Mercedes team boss Toto Wolff explains how he values integrity above all and says some have lost his respect “forever over the last few years”.
Considering the success he’s had in Formula 1 and his other ventures, people could be excused for thinking Toto Wolff in nothing but a ruthless businessman. However, the Austrian explains he values integrity above all else.
“Integrity in a world where everything is transparent means you’re staying true to your own values,” Wolff told Race.com.
“And we don’t deal in lies here, to repeat a very famous sentence of Kipling’s poem. There’s just no millimetre of margin for a lack of integrity.
“And it’s so important to me that if somebody disrespects integrity when dealing with me, I will break with this person, no matter what.”
Mercedes’ team boss says he has taken some of the actions and words of other team bosses personally, when he believed they were dishonest. The incident that comes to mind was the Ferrari engine controversy in 2019. The Italian team was suspected of breaking the rules regarding fuel flow, and ultimately reached a “private” settlement with the FIA. The details of the settlement were never made public, and Wolff was very vocal about his displeasure with how the situation was handled.
Race.com asked Wolff if he takes dishonesty as a personal offence?
“It is, because I’m passionate about the sport and the values of the sport. It’s a competition that should be carried out on fair grounds.
“And there are some that have lost my respect forever over the last few years, not [from] a particular incident. And others that I see through their manipulative, amateur Machiavellian behaviour.
“I see the smiles that have hatred or negativity towards us. And then there’s people within the industry that I respect a lot, and I have friendships with them. They try to do the best for the sport, whilst maintaining a neutral position to all teams.
“They don’t ask anybody to be biased to Mercedes, just to do the best for the sport because we all benefit from a good sport. We share the revenues and the better the show is the better the sport.
“That’s why, in a way, I take it personally because I want to protect the organisation. But on the other side, the case studies of individuals that are around the paddock, it’s just very interesting for me to see that.
“They speak about Formula 1 as a shark tank. Most of them are goldfishes that believe they are sharks. And there’s some baby sharks also.”
If you like SilverArrows.Net, consider supporting us by buying us a coffee!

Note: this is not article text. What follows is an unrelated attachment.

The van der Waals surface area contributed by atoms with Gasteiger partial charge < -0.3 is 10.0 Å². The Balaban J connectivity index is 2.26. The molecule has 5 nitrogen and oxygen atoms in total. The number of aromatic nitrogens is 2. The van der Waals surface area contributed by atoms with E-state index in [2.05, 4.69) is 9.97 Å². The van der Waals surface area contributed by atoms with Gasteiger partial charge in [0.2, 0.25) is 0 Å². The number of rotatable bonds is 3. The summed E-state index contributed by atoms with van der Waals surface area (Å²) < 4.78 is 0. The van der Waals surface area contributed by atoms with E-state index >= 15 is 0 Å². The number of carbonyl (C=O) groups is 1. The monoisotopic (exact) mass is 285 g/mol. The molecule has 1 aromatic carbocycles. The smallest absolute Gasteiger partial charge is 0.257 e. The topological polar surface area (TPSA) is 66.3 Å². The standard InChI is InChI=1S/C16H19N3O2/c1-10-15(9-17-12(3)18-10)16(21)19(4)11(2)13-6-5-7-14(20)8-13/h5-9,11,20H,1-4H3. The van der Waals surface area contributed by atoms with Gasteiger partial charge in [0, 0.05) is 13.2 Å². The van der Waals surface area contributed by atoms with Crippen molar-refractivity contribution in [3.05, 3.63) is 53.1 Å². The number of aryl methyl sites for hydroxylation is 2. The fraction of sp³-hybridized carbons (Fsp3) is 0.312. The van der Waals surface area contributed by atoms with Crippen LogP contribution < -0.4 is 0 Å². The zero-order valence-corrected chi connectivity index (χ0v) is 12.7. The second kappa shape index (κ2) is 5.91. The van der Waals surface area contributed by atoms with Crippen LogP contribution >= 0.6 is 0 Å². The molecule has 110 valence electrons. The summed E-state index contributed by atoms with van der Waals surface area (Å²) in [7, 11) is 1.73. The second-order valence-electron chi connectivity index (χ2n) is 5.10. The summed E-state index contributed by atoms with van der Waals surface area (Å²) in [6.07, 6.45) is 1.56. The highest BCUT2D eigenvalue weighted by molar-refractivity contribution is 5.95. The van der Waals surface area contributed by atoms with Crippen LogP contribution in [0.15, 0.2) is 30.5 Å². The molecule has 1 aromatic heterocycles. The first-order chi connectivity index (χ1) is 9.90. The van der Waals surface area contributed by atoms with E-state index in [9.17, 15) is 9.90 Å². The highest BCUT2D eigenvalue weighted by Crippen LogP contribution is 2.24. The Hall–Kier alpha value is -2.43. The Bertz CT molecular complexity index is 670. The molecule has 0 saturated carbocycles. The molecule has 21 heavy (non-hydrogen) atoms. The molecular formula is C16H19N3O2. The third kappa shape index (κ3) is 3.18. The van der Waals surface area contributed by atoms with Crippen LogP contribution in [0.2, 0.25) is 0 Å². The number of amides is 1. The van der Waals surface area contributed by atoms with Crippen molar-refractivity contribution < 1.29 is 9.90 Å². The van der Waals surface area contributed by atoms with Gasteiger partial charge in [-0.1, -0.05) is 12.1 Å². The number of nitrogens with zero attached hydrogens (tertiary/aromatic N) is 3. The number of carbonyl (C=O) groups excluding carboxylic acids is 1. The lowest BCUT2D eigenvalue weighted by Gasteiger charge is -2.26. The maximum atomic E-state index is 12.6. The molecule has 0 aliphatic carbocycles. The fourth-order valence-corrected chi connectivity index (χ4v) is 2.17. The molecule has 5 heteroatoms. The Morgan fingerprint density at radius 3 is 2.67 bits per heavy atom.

Wolff has said many times that he is against any kinds of rules that are aimed at balancing the performance of the teams. One of those suggested was an engine development freeze rule, which the Austrian wasn’t opposed to, but he was opposed to the suggestion that the performance of all power units should be equalized first.
“I would have voted against balance of performance and reverse grids even if I were running Williams,” the Austrian explained.
“I don’t want to have any gift. I think this should be a fair competition, may the best man win. It’s always been the best man and best machine, and everything else is just a dilution of the sport and the values of the sport.
“Yes, we are creating entertainment. That’s what it is. But the entertainment is there because our spectators know that this is a real competition out there.
“Not manipulated towards more variability. And I believe that we need to stay true to these values.”
Wolff is definitely not happy at the FIA’s attempts to slow down Mercedes, such as last year’s ban on multiple engine modes that prevents Mercedes from using their famous ‘party mode’ in qualifying, and this year’s rule change that favours teams using the high-rake concepts, such as Red Bull. But he admits he understands why it is being done, and accepts it to a degree.
“There are areas where I see bias against Mercedes. And here in the group we discuss, is it a pure bias that somebody wants to just penalise us in a way which sometimes is triggered by other teams, or is this something that is really important for the sport?
“We have even accepted some of the biases, because we knew about them. We took the conscious decision to accept it. But then there are clear, obvious actions against the team with the only aim to hurt us.
“And I will be always fighting this,” concluded the Austrian.